The National Association of Manufacturers, the Chamber of Commerce of the United States of America and Business Roundtable recently filed their opening brief with the US Court of Appeals for the District of Columbia Circuit in their suit against the Securities and Exchange Commission challenging the final SEC rule implementing Section 1502 of the Dodd-Frank Wall Street Reform and Consumer Protection Act, commonly referred to as the “conflict minerals rule.” As reported in Corporate and Financial Weekly Digest of August 24, 2012, the conflict minerals rule mandates disclosure and reporting requirements regarding the use by issuers of certain minerals sourced from the Democratic Republic of the Congo (DRC) and adjoining countries.

In their brief, the petitioners argue that the court should strike down the conflict minerals rule for the following reasons: (1) the SEC failed to conduct a proper cost-benefit analysis and, in particular, did not determine whether the rule would achieve the intended benefit for the DRC and underestimated the rule’s costs to issuers; (2) the SEC misconstrued the statute in concluding that it could not adopt a de minimis exception to the rule; (3) the rule wrongly requires due diligence and a Conflict Minerals Report from companies that merely have a “reason to believe” their minerals “may have originated” in the covered region (rather than limiting the rule’s application to companies whose minerals “did originate” in the region); (4) the SEC failed to justify its decision to require companies to trace minerals back to the smelter or refiner, even though commenters suggested the far less burdensome approach to use “flow-down” clauses in contracts to require suppliers not to source conflict minerals from the covered countries; (5) the SEC mistakenly interpreted the statute to apply to companies that do not manufacture any products and merely contract for the manufacture of products; (6) the rule is internally inconsistent because it gives smaller issuers four years to create the infrastructure necessary to trace conflict minerals in their supply chain, while giving larger issuers only two years, despite acknowledging that many large issuers cannot meet their obligations under the rule without obtaining information from smaller companies; and (7) the rule compels speech in violation of the First Amendment by requiring companies to describe their products as “not DRC conflict free,” even in circumstances in which a company is simply unable to trace their supply chains to determine their minerals’ origins, thereby forcing companies to associate themselves falsely with groups engaged in human rights violations. (Brief of Petitioners, National Association of Manufacturers v. SEC, No. 12-1422 (D.C. Cir. filed Jan. 16, 2013), ECF No. 1415549.)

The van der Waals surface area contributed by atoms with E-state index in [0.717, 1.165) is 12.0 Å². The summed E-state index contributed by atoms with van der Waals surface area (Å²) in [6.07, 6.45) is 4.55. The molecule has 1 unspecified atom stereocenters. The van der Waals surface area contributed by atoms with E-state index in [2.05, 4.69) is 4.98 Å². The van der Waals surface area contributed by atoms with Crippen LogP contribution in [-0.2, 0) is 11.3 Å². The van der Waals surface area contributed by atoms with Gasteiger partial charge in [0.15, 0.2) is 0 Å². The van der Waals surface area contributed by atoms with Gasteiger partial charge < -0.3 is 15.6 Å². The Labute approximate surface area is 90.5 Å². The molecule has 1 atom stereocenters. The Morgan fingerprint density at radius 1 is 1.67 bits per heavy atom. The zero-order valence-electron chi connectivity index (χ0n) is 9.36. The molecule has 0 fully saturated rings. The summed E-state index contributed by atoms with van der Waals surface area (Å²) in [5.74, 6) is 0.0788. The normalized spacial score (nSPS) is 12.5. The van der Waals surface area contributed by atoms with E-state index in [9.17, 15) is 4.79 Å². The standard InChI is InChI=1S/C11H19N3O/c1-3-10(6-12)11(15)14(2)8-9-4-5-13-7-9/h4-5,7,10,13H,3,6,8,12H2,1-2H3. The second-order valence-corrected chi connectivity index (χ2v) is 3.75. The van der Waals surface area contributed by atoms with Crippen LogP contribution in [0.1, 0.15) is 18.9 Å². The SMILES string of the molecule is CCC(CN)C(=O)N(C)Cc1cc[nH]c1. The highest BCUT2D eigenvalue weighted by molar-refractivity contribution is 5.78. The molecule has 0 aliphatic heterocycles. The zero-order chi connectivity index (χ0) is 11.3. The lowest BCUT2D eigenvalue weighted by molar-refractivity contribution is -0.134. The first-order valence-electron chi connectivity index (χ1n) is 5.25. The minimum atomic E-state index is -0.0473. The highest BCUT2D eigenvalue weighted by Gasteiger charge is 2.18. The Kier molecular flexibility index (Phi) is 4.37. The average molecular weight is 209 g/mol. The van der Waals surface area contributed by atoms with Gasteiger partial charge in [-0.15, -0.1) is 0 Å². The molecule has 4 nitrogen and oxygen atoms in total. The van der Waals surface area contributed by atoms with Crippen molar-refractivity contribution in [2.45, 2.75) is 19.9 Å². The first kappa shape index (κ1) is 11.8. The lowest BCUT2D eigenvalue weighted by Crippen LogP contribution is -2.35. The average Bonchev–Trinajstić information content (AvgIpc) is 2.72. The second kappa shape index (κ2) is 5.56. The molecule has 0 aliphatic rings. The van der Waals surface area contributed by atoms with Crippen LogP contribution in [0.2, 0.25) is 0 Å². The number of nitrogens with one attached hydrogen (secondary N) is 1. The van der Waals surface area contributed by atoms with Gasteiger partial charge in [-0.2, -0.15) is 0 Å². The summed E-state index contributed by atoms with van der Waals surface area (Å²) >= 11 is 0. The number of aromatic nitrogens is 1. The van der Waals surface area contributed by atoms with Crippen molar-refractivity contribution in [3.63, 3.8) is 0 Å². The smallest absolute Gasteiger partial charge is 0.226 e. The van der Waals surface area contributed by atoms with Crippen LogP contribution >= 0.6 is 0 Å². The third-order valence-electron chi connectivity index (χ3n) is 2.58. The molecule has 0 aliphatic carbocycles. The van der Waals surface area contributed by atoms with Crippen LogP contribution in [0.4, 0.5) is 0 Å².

The SEC’s brief is due on March 1.